Consumerism feeds the natural human desire for instant gratification. But while our ancestors worked long and hard to grow food, and sat down to enjoy the evening meal with the family; our culture has given us fast food. Lapin reflects on this: “The rapid growth of fast food, however, conditioned us to the notion that anytime and anywhere is suitable for a snack or meal….Or national personality was shifting. We became more self-indulgent and less disciplined; more attuned to immediate gratification than to what was best of the long-term” (1999). Technology may have made life easier, but our problems are more complex than ever because of it. We expect fast, easy solutions. We expect to sort through things to find what is relevant, we are taught to weed through data to find answers that apply to our lives. Our culture isn’t looking for truth, because the truth isn’t always easy.

Postmodernism, on the other hand, goes beyond that. Quoting the neoconservatism philosopher “Irving Kristol defines ‘postmodern art’ as a ‘politically charged art that is utterly contemptuous of the notion of educating the tastes and refining the aesthetic sensibilities of the citizenry. Its goal, instead, is deliberately to outrage those tastes and to trash the very idea of an aesthetic sensibility’” (Medved, 1992). This is, perhaps, where the anti-moral filth in Hollywood comes from. Its purpose is to offend and shock.

But there is more to postmodernism than that. It is a reaction to everything that has come before. Americans may not remember well their own history, and modernism may have us ripping down buildings that have not had a chance to become historic, but Americans remember atrocities. One need only look at World Wars I and II, and lament with T.S. Elliot in The Waste Land to illustrate this point. I work at a private school in Bellevue, with students from all walks of life, where I co-teach a class about art, culture, and contemporary society. These kids cannot understand what is so miraculous about a Jackson Pollack painting. They do not see the genius of the Sistine Chapel ceiling. They figure you could just take a picture of something if you wanted it to look real. They miss the art because they have seen just about everything. Only the most atrocious and abominable images get any reaction to it. They aren’t trained to see the subtlety of brushstrokes, or understand the religious symbolism, or understand the suffering by the artist to create beauty. And why should they, when Pollack has been highly copied, and you can get Michelangelo’s “Hand of God” printed on a t-shirt? They know that art is supposed to move them, but it takes a lot to do so.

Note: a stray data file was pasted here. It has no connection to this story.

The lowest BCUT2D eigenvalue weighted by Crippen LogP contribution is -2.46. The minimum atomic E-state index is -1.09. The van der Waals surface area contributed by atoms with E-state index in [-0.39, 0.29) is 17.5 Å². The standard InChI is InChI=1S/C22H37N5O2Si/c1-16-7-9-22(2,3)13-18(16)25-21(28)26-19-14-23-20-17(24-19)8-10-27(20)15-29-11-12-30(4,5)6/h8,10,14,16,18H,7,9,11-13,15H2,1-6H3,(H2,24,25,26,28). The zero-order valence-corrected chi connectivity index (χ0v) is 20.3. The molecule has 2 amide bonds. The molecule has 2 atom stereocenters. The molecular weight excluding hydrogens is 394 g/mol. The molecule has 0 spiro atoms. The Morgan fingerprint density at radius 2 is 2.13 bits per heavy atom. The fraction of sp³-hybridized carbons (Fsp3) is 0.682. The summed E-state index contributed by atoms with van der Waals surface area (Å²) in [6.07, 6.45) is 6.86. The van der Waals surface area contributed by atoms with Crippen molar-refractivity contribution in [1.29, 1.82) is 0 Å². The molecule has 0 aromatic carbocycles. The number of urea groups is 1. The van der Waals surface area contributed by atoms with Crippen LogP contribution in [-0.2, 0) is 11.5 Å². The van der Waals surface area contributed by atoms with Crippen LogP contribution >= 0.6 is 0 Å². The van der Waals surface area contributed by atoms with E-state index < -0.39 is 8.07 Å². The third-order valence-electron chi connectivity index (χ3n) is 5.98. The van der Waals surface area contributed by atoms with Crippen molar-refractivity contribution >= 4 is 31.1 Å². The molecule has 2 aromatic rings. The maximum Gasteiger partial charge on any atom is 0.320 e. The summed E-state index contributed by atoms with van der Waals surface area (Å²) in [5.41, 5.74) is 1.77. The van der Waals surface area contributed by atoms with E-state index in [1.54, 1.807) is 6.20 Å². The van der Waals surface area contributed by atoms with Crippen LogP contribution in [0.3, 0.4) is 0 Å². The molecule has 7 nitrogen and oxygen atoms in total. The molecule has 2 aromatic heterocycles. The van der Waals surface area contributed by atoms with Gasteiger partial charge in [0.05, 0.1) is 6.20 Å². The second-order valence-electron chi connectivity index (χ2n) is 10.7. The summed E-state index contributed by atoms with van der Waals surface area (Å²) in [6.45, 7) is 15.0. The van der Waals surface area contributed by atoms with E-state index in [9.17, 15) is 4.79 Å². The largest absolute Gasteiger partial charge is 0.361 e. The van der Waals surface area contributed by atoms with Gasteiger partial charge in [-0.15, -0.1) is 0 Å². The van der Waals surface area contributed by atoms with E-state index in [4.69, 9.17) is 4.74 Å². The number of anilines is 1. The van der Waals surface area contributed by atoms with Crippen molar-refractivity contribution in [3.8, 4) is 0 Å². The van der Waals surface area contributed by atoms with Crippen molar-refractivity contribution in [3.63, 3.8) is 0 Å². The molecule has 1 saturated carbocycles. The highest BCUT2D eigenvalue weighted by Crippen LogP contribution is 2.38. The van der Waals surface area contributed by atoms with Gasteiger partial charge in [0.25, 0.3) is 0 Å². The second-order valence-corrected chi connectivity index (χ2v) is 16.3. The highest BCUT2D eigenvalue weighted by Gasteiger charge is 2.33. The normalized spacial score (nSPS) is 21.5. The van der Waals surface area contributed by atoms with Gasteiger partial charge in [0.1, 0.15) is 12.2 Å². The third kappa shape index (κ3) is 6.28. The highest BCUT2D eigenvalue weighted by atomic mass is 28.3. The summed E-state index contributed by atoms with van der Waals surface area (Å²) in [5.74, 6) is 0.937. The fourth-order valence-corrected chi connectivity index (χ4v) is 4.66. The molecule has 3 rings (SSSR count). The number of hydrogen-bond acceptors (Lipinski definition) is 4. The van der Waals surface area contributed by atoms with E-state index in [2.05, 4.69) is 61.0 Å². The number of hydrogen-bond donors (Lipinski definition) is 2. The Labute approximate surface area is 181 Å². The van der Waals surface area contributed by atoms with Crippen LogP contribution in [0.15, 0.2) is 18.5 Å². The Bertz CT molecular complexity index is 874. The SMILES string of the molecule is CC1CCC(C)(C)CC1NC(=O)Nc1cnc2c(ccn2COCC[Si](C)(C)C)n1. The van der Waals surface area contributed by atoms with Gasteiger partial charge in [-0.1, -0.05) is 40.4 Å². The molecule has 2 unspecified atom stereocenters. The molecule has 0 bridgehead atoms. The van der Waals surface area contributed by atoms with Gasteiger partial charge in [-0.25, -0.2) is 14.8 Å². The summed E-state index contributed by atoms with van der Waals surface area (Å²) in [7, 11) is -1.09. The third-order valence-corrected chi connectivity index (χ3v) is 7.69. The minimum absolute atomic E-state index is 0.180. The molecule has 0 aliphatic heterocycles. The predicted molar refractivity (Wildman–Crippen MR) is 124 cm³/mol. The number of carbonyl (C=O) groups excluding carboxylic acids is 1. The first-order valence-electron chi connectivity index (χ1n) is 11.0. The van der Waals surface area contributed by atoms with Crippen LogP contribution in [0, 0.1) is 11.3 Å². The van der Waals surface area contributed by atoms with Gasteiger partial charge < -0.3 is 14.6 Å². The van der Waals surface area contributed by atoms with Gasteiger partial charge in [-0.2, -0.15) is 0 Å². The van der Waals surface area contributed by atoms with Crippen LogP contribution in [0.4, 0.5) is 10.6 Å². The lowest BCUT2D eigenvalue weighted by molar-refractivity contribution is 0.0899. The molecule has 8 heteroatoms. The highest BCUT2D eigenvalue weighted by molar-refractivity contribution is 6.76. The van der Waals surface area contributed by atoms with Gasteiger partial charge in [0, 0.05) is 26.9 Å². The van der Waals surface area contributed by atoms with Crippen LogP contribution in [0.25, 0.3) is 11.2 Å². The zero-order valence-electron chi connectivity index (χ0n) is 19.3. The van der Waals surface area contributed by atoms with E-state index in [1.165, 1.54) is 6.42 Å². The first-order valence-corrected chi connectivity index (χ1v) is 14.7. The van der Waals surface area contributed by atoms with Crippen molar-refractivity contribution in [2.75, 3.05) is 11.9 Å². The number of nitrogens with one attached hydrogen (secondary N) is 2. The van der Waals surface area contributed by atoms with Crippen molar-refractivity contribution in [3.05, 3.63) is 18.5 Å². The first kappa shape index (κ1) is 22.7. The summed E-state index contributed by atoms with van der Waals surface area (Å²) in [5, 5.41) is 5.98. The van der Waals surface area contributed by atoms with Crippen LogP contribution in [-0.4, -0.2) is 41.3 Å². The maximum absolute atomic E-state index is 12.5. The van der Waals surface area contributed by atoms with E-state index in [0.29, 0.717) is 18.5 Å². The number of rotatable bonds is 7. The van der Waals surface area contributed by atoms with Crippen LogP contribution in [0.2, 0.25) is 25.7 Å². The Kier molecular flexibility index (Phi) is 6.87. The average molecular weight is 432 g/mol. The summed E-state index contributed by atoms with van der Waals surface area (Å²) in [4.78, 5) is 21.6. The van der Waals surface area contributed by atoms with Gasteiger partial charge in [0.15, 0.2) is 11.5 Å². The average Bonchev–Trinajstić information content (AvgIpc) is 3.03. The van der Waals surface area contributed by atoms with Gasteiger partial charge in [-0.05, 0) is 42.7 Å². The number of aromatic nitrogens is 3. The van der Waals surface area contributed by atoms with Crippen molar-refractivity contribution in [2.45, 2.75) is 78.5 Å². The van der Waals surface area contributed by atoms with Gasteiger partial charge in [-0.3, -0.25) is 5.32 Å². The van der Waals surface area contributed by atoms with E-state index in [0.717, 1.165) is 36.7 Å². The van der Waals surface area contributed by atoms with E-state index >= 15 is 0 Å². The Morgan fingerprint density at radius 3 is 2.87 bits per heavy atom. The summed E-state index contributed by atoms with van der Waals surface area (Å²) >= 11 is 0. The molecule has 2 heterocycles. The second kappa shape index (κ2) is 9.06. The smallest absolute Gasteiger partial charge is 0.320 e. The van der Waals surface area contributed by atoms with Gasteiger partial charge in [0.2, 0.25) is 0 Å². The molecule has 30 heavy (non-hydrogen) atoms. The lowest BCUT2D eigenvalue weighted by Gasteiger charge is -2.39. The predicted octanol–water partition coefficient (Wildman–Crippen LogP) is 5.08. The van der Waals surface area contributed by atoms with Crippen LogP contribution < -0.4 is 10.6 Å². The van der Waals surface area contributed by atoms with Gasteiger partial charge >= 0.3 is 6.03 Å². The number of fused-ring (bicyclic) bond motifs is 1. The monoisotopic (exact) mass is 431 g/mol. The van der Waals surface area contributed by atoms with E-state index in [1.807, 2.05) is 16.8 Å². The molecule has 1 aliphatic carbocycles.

For Biblical preachers, their duty becomes more difficult as people in our culture turn against the methods for the very same reason they turn against modern art. They see traditional things as threatening and cling to science for truth. The professional atheist Dawkins argues with religionists saying that “of course, dyed-in-the-wool faith-heads are immune to argument, their resistance built up over years of childhood indoctrination using methods that took centuries to mature (whether by evolution or design). Among the more effective immunological devices is a dire warning to avoid even opening a book like this [a book about atheism], which is surely a work of Satan” (2006). As a member of this culture, it is difficult to turn away from the many accomplished and important people who have publicly turned away from faith. The inventor of the new physics Einstein has said “I am a deeply religious nonbeliever. This is a somewhat new kind of religion…The idea of a personal God is quite alien to me and seems even naïve” (as quoted in Dawkins, 2006).